Shelly-Ann Fraser-Pryce in the 100m at the Rio 2016 Olympic Games (Getty Images) © Copyright
Report Rio de Janeiro, Brazil

Report: women's 100m semi-finals – Rio 2016 Olympic Games

Shelly-Ann Fraser Pryce stands about 11 seconds from the brink of history later on Saturday as the Jamaican sprint icon hopes to become the first woman in history to secure a hat-trick of Olympic individual titles in the same event.

It is easier said than done, of course, but Fraser-Pryce won her semi-final with a flourish in 10.88 and with all her experience will start favourite, although threats lie from various angles in what is shaping up as classic tussle.

In the opening semi-final, Tori Bowie recovered from a sluggish start to book her spot in the final alongside Trinidad and Tobago’s Michelle-Lee Ahye.

The pair both recorded 10.90, which for the latter was a season’s best, to show their hand ahead of the final. And should world bronze medallist Bowie make a quicker start when it really counts, she looks a real danger.

In slightly chilly conditions, far from ideal for sprinters, it was Murielle Ahoure of the Ivory Coast with her trademark quick start who made the early running with Ukraine’s Olesya Povkh from lane two also prominent. Bowie, meanwhile, was out the back with much to do.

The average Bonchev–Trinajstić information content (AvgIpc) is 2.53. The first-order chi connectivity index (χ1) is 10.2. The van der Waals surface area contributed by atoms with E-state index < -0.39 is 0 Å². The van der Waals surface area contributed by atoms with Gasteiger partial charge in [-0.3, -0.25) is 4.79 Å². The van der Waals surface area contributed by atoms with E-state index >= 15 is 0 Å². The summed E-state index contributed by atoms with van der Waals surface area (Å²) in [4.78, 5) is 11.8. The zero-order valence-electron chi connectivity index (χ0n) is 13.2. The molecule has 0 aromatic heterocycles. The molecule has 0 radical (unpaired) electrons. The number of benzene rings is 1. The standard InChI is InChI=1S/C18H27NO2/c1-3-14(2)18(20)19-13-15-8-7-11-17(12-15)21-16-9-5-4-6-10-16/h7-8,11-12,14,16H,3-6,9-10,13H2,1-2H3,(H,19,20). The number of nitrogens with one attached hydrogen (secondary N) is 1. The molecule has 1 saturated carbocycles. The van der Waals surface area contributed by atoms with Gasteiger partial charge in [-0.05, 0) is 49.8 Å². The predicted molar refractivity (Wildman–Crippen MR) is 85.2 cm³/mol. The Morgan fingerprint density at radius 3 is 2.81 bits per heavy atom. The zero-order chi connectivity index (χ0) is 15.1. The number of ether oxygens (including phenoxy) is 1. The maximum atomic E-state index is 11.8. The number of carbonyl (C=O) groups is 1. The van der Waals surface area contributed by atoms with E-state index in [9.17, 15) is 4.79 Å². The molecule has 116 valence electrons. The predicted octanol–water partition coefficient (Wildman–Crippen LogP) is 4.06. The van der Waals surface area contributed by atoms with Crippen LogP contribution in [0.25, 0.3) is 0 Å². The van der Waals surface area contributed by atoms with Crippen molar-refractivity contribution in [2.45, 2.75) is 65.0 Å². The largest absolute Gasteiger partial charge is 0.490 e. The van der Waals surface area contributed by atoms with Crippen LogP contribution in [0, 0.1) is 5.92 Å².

By 60 metres, Ahye loomed up alongside Ahoure before taking control of the race only for Bowie hit her stride and, with a late burst, edge Ahye for the win.

Jamaica’s Christania Williams finished strongly from the outside lane nine to chip 0.01 from her lifetime best to record 10.96 for third and later book a spot in the final as one of the two fastest non-automatic qualifiers. The fading Ahoure grabbed fourth in 11.01.

The home crowd raised their approval for Brazilian favourite Rosangela Santos at the start of the second semi-final but, in truth, the 2007 world U18 100m silver medallist was never in the mix, finishing fifth in 11.23.

Season's best for Fraser-Pryce

From the gun, it was the two-time Olympic champion Fraser-Pryce who showed all her class with a reliably slick start, with rising star Marie-Josee Ta Lou of the Ivory Coast also out of the blocks quickly.

With Fraser-Pryce dictating the race, Dafne Schippers came with her customary late surge but could not close down Fraser-Pryce, who stopped the clock in a season’s best of 10.88 and 0.02 clear of the imposing Dutchwoman.

The principal duo both grabbed a qualification spot by right and they are to be joined in the final by Ta Lou, who qualified as one of the two fastest athletes on time courtesy of a PB of 10.94.

However, there was disappointment for USA’s world long jump champion Tianna Bartoletta who missed out on the final after running 11.00 for fourth.

The final heat served up, arguably, the most impressive qualifier as Elaine Thompson flew to victory, easing down in 10.88 to win by 0.02 from USA’s English Gardner.

The long-striding Thompson, who last year came to prominence when taking the world 200m silver medal, got away quickly alongside Great Britain’s Desiree Henry. By 60 metres, Thompson had clear daylight on her rivals before easing off the accelerator for the final phase of the race.

US champion Gardner, with her familiar rocking style, finished strongly to claim the second automatic qualifier.

Nigeria’s Blessing Okagbare and Henry flashed past the line in an identical time of 11.09 – with Okagbare awarded third – but neither athlete will play any part in the final.

Steve Landells for the IAAF